- You can play a variety of styles with a nylon-string guitar, and it’s a matter of taste.I would also mention that many of well-known guitarists in rock, pop, jazz and more, incorporate the classical guitar in their music like Eric Clapton, Mark Knopfler, Pat Metheny, Chet Atkins in his last video instructional tape and more…
Going Deeper With The Yamaha C40 Review
From Yamaha website:
“Perfect starter guitar….The C series guitars provide excellent cost performance for beginners and young learners….”
Well, I can say that they know exactly who this guitar is for and build it accordingly.
You might be concerned about how much money you should spend on a guitar
before fully committing to learning how to play.
Regarding this, the Yamaha C40 can be fine for if it’s your first relationship with the classical guitar.
- Fair price.
- Stays in tune.
- Produces a decent tone.
- Feels comfortable to play.
- Made of laminated wood, like all guitar of this price range.
- You might need betters string to get better sound.
Yamaha has a reputation for reliable tools.
For six years I ran a music center and purchased keyboards, drums, guitars and more made by Yamaha,
I can say that they served the students well.
Since Yamaha spreads across a wide range of music instruments products,
you should expect that it will appeal to a broader and less costumed audience
and its guitars production line will be “functional” and less of a niche.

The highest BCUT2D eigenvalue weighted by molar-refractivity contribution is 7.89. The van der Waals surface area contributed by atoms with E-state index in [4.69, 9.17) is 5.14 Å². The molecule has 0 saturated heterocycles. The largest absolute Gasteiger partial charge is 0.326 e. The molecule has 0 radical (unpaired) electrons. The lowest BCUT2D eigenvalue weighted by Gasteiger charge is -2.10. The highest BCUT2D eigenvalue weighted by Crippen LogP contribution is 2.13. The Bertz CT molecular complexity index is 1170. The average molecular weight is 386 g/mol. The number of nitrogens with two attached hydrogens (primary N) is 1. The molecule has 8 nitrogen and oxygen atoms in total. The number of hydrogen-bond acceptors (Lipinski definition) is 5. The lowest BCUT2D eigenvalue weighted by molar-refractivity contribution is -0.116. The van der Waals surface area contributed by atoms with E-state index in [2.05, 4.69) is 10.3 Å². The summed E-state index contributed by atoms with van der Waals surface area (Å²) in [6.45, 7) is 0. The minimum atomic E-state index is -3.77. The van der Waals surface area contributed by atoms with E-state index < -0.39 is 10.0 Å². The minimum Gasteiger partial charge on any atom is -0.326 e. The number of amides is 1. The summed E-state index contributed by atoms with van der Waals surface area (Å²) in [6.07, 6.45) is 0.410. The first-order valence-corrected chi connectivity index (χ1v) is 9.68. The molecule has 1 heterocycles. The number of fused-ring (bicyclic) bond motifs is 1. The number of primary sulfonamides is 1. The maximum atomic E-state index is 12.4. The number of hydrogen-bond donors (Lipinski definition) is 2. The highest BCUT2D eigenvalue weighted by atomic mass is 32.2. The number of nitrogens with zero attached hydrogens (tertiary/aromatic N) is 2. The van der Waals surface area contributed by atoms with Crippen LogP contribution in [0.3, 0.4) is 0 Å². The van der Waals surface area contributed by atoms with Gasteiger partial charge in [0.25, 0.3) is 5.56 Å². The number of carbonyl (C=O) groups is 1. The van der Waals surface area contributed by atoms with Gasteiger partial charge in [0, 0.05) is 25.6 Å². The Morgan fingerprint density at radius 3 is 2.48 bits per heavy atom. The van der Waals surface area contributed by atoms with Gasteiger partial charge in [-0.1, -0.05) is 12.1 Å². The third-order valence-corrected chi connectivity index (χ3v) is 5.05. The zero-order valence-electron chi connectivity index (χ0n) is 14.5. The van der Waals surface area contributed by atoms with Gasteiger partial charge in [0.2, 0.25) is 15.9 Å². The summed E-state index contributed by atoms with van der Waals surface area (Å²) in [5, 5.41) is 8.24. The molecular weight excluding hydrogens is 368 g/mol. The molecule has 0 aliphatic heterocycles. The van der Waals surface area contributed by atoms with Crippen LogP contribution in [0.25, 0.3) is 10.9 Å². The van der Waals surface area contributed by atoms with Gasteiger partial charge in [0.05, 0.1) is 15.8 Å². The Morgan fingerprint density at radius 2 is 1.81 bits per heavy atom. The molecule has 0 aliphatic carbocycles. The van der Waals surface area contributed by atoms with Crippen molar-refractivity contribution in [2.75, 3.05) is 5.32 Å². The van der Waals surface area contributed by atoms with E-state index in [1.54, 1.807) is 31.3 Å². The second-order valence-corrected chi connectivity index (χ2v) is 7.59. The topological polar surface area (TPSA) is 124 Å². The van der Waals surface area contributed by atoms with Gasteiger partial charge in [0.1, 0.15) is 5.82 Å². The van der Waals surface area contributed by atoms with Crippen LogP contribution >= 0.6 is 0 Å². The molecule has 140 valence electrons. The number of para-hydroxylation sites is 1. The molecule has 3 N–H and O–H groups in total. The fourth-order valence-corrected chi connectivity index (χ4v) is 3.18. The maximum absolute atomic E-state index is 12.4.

If you invest 20 dollars more, you can get the Yamaha C40 as a bundle which comes with:
- padded gig bag
- digital tuner
- Instructional book
- Guitar stand ( for me is the most practical accessory here ).
Features & Benefits
The overall tone of the Yamaha C40 is steady and balanced.
The bass strings have distinct presence and sound and don’t create a muddy sound
as a result of excessive resonance or the opposite problem of dry sound.
Another reason for this is the correct string height that I measured on the 12th fret
which is perfectly reasonable for a classical: 0.5 millimeters on the first string and 0.8 on the sixth string.
On the other hand,
In the high notes of the guitar, especially the first string there has a lack of sound volume
and might sound a little anemic if you are a trained guitarist.
You’ll get a more rounded and pleasant sound If you replace the strings with a higher quality set of strings.